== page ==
Anxiety is something that most young adults struggle with, and it seems to be increasing as the world appears to be erupting into chaos. Luckily, there has been an outpouring of advocacy for mental health, with more portrayals emerging in the media. The latest of these portrayals, Pink Skies Ahead, aims to paint an honest and relatable look at anxiety, specifically panic disorder. Adapted from an essay from Kelly Oxford‘s “When You Find Out the World Is Against You: And Other Funny Memories About Awful Moments,” Pink Skies Ahead finds a quirky and palatable way to get its message across and lets audiences know it’s OK to not be OK.
Written and directed by Kelly Oxford, her first feature is set in a 1998 Los Angeles. Pulling from the angst of the later years of Generation X, Oxford’s lead Winona (Jessica Barden) is snarky and downright grating at times. Having just quit college and returned to live with her parents (played by Michael McKean and Marcia Gay Harden), Winona is pissed at the world and doesn’t exactly know why. With no certain direction, Winona uses her time at home to rest and somewhat get her life back on track. Upon a visit to her doctor (Henry Winkler), Winona learns she has panic disorder. In denial at first, Winona is hesitant to see a therapist and attempts to go about her life, as usual, making many of the same self-destructive decisions.
Little by little, Winona’s world begins to unravel. Faced with a shaky home life, a high-stakes relationship, and an uncertain future, Winona begins to feel the pressure. Along the way, both of her best friends sit on opposite ends of the spectrum, representing two sides of their friend’s consciousness. Addie (Rosa Salazar) is more the voice of reason, encouraging Winona to get help and get her life together. Meanwhile, Stephanie (Odeya Rush) usually delights Winona with some partying and drugs.
Visually and musically stylish, Pink Skies Ahead relays a difficult message with a pretty exterior. Fueled by a great nineties soundtrack, an attractive cast with cute outfits (Costume design by Romy Itzigsohn), and a plot that’s easy to follow, the film doesn’t deviate too far from similar fare that’s aimed at today’s socially conscious teens who happen to be attractive and from middle to upper-middle-class backgrounds. It’s important to mention that showcasing mental health disorders on screen is essential, but it’s also important to note Winona’s privilege that allows her to be diagnosed and re-discover herself as the film progresses. This may or may not resonate with people.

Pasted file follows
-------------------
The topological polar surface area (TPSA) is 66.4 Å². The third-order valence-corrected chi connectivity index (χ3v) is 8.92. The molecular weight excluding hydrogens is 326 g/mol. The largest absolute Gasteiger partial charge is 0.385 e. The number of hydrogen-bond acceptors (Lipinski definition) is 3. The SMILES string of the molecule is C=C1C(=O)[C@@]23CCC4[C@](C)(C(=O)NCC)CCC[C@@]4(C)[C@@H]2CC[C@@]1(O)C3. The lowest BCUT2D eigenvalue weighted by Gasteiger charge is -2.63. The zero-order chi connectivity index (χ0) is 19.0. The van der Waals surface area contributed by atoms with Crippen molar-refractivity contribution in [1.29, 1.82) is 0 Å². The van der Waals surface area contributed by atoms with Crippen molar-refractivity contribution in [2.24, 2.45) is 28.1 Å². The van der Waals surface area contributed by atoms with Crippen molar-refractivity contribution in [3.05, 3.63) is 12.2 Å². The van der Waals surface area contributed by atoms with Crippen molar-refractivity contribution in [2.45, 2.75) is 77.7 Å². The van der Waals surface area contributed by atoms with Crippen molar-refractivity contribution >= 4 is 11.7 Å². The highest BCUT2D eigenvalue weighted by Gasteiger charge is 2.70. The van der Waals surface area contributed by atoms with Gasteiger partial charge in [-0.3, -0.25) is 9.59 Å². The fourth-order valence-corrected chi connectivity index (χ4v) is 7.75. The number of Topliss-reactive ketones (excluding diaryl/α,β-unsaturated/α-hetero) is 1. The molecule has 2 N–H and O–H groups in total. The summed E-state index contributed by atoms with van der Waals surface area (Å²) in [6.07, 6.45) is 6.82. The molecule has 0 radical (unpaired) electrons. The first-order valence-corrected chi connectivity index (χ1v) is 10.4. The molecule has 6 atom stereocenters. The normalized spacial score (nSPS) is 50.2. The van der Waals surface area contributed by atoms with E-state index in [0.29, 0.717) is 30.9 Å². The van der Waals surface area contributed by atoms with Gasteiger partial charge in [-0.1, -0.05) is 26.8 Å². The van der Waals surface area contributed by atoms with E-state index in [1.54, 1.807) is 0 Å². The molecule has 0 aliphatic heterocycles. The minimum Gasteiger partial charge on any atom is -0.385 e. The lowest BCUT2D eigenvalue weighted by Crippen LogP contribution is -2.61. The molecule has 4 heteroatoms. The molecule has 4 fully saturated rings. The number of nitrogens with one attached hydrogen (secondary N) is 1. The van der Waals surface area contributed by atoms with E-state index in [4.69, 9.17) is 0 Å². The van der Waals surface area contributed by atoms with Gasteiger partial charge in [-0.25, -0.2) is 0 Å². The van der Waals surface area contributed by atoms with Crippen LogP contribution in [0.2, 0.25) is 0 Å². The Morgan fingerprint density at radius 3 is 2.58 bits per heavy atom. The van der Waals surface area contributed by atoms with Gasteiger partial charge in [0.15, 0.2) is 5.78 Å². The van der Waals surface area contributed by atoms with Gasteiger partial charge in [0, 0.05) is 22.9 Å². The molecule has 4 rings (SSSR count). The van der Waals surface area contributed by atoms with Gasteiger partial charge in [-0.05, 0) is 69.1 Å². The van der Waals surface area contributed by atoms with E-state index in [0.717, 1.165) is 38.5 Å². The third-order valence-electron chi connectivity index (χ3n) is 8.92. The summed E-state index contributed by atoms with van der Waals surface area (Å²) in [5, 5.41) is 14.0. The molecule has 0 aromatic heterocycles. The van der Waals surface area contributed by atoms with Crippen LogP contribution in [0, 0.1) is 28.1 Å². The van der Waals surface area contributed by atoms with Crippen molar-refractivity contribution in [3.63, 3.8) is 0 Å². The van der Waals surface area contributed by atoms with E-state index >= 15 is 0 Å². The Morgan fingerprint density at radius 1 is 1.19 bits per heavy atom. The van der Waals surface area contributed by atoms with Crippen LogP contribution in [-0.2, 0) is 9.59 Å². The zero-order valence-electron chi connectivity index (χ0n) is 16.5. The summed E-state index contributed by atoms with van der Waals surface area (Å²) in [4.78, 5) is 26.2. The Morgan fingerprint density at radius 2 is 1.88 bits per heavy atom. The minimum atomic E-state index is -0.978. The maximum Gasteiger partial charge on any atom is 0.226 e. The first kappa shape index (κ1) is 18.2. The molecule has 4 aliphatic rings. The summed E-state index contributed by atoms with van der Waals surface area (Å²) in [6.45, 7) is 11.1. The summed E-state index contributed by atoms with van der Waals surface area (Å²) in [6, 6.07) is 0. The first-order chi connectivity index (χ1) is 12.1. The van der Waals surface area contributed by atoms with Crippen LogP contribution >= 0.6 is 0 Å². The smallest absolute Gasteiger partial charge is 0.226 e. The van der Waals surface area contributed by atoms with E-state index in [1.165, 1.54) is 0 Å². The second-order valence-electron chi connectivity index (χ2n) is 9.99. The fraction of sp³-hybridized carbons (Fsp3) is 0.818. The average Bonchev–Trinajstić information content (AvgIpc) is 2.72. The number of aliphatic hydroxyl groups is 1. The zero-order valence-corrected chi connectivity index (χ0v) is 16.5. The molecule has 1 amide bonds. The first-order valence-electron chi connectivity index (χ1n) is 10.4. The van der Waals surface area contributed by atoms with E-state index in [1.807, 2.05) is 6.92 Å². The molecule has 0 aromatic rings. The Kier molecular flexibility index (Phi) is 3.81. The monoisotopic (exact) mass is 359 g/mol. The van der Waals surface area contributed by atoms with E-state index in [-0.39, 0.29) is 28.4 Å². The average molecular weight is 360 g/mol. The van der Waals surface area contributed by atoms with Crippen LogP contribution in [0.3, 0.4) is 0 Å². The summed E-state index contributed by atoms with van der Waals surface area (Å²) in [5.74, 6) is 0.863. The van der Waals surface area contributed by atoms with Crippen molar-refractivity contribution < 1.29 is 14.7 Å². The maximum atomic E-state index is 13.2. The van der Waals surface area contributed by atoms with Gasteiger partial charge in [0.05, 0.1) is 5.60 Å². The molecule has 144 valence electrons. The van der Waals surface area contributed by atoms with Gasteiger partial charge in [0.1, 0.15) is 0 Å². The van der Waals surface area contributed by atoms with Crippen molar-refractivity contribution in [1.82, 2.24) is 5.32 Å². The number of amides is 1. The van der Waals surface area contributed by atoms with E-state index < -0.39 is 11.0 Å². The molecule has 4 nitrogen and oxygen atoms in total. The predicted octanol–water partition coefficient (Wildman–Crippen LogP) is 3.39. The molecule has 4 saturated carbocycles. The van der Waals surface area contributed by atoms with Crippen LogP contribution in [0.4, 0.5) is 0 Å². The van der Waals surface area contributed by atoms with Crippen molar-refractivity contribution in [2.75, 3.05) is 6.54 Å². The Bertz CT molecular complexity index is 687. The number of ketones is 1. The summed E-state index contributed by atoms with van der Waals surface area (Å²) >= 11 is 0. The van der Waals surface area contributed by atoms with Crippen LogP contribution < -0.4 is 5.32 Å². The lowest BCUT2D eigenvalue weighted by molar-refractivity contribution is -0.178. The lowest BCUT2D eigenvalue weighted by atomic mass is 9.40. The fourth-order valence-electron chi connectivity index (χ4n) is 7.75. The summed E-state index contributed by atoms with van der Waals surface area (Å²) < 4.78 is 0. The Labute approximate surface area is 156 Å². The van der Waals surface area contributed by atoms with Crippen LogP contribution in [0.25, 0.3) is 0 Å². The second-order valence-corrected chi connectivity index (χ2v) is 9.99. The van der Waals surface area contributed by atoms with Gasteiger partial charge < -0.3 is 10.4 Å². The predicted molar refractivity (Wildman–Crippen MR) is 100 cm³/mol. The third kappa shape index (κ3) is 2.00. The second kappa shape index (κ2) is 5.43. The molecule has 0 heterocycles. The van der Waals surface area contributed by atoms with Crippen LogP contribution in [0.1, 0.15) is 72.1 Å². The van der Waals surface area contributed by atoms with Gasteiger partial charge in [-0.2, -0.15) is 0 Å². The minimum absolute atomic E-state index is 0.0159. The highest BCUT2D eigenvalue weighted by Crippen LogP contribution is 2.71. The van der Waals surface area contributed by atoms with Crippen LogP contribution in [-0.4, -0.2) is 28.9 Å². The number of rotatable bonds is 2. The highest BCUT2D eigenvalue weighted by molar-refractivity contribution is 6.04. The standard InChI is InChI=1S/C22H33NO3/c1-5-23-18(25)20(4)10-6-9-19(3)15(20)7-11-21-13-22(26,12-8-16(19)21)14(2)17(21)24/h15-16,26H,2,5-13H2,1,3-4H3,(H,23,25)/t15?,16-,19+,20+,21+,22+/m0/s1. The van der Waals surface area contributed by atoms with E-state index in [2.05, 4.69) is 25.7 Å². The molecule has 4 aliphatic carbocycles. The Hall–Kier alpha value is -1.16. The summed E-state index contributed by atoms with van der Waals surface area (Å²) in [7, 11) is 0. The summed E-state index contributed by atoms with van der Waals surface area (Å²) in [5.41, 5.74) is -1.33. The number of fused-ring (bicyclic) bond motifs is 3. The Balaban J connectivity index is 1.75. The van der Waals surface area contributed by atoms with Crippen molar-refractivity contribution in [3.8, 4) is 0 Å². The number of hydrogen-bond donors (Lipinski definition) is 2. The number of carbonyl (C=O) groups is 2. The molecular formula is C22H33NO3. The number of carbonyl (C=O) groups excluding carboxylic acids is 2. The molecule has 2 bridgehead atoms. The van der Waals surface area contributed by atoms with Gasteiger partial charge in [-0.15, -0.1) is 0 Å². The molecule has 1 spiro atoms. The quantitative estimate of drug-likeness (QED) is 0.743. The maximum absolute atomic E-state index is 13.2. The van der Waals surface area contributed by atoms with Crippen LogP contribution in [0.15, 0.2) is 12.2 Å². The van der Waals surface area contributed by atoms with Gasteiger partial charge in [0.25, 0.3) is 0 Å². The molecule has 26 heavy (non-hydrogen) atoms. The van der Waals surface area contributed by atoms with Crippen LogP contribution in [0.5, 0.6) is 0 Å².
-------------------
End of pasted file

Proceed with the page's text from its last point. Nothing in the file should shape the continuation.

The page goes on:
Of course, Winona is the main character, but many of the supporting acts just come and go, with no real-time to be appreciated as three-dimensional characters. Mary J. Blige appears briefly as Winona’s therapist but isn’t given the opportunity to make more of an impact. Lewis Pullman comes and goes as Winona’s well-to-do, ambitious boyfriend.
As Winona, Jessica Barden delivers an impressive performance. The titular role isn’t perfect and, at times, a bit unlikable, but Barden still manages to elicit empathy. As someone who also struggles with anxiety, it was refreshing to see some of my innermost feelings reflected on screen. Inspired by the experience of her own anxiety, Kelly Oxford lets her viewers know that this kind of thing happens to many of us, and it’s OK to get help. There is no magical cure, but there are steps to take to make things easier to handle. While the film reiterates the importance of therapy, little time is spent there (with mainly one emotionally-charged scene that takes a step in the right direction), and the film’s conclusion somewhat fizzles out and plays out like an after school special.
Overall, Pink Skies Ahead is not perfect, but it is a heartfelt and important statement for the new MTV generation. While the film is a period piece, it seems overtly modern. This type of film was well-needed in the time it was set, but it still can offer some solace right now.